Recent 401(k) Fee Lawsuits: Is Your Plan Vulnerable?

Benefits News



Earlier this year, a plaintiffs’ law firm in St. Louis, Missouri, filed a number of class-action lawsuits targeting 401(k) plan fees and expenses.  While the complaints have been brought against several large plans, the issues are similar for most, if not all, 401(k) plans.

The complaints generally allege that the plan fiduciaries allowed the plans to pay excessive fees and expenses out of plan assets, have not been prudent in monitoring the fees charged by the service providers, and have not fully disclosed the fees and expenses paid by the plans.  The plaintiffs seek reimbursement of “excessive fees and expenses,” restoration of plan losses, and attorneys’ fees and costs. 

The lawsuits highlight several specific fee-arrangement issues that fiduciaries should be reviewing on a regular basis and with respect to which they should be documenting their decision-making process:

Revenue-Sharing.  The plaintiffs allege that revenue-sharing arrangements among the various plan service providers result in excessive payments to the service providers and are not properly disclosed to plan participants.  To meet the current fiduciary standards, plan administrators should know exactly how much in fees, both directly and indirectly, are being paid to the various service providers, and they must determine if such fees are reasonable with respect to the cost of providing those services.   The Department of Labor (DOL) has published a fee disclosure form, which can be located at   The form can be a starting place for obtaining information on revenue-sharing arrangements.  The DOL will likely be issued further guidance on additional disclosure of such arrangements.  In the meantime, plan administrators should evaluate the type of information that is being provided to participants.

Shadow-Index Funds.  The plaintiffs allege that certain investments within the plans are “shadow-index funds,” which they define as mutual funds that track their market index too closely (generally an R-squared value of greater than 95).  They assert that many of these funds charge an expense ratio significantly higher than true index funds within the same investment category, and these funds have little, if any, active management that would justify a higher expense ratio.  There is considerable debate among investment professionals regarding this issue.  However, plan administrators should closely monitor the expense ratios of all of the investments offered by their plans relative to similar investment alternatives.  In particular, for funds that produce returns that are very similar to their corresponding index funds, plan sponsors should determine if the continued use of those funds is prudent.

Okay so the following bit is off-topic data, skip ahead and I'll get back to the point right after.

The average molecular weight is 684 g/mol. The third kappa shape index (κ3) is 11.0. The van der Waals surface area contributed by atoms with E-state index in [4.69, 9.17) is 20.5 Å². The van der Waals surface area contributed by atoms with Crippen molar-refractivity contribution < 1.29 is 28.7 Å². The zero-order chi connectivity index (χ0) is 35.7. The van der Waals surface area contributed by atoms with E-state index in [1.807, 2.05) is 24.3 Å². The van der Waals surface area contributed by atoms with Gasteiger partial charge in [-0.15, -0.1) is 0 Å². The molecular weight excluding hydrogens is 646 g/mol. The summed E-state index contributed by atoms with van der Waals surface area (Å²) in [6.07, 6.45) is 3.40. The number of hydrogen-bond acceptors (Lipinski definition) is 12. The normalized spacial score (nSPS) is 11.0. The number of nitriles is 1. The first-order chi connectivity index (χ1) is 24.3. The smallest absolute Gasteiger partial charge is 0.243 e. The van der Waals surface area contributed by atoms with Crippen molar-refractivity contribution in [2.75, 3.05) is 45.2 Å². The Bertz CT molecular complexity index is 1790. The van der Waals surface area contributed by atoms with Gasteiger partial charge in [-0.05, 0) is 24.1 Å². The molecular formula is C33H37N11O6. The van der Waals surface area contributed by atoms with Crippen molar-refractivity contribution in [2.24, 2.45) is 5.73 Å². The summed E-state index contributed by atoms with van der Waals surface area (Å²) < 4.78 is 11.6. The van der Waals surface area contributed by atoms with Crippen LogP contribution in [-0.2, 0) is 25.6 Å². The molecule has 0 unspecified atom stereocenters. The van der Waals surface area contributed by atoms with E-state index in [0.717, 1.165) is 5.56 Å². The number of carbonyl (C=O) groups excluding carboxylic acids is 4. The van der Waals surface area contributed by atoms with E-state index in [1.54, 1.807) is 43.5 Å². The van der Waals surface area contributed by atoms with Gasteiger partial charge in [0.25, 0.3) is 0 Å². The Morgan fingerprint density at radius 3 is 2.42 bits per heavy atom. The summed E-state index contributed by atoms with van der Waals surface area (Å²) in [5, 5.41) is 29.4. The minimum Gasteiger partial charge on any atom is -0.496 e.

Master Trusts.  Many of the defendants in these cases are large employers that maintain more than one retirement plan.  In administering multiple plans, some of the defendants use a master trust to hold the assets of the plans.  The plaintiffs allege that such master trusts pay expenses out of the assets of those plans that are not fully disclosed to the participants.  For most companies, this is not an issue.  However, for companies that utilize a master trust, they should determine if more detailed disclosure of the fees paid through the master trust is needed.

Expenses of Company Stock Funds.  Several of the defendants offer employer stock as an investment option in their plans.  However, those at issue in these lawsuits offer the stock through an investment that is similar to a mutual fund that invests almost exclusively in the employer’s stock.  The plaintiffs allege that, because these investments do not perfectly track the actual stock price, the expenses and the cash holdings of these investments are excessive.  Plan sponsors that include employer securities as an investment option should regularly review the fees, expenses, and cash holdings within their stock fund.  Although a certain amount of fees, expenses, and cash holdings are necessary for the operation of such investment funds, plan administrators should review and document their decisions regarding these issues on a regular basis.  In addition, plan administrators should determine if the disclosure of the effect of fees, expenses, and cash holdings in such investments is adequately disclosed to plan participants.

It is important to note that these cases do not arise from any new standards imposed on fiduciaries and that the claims may very well be rejected by the courts.  However, plan administrators would be well-advised to review the fees and expenses of their plans regularly and document their decision-making process to defend against these potential claims.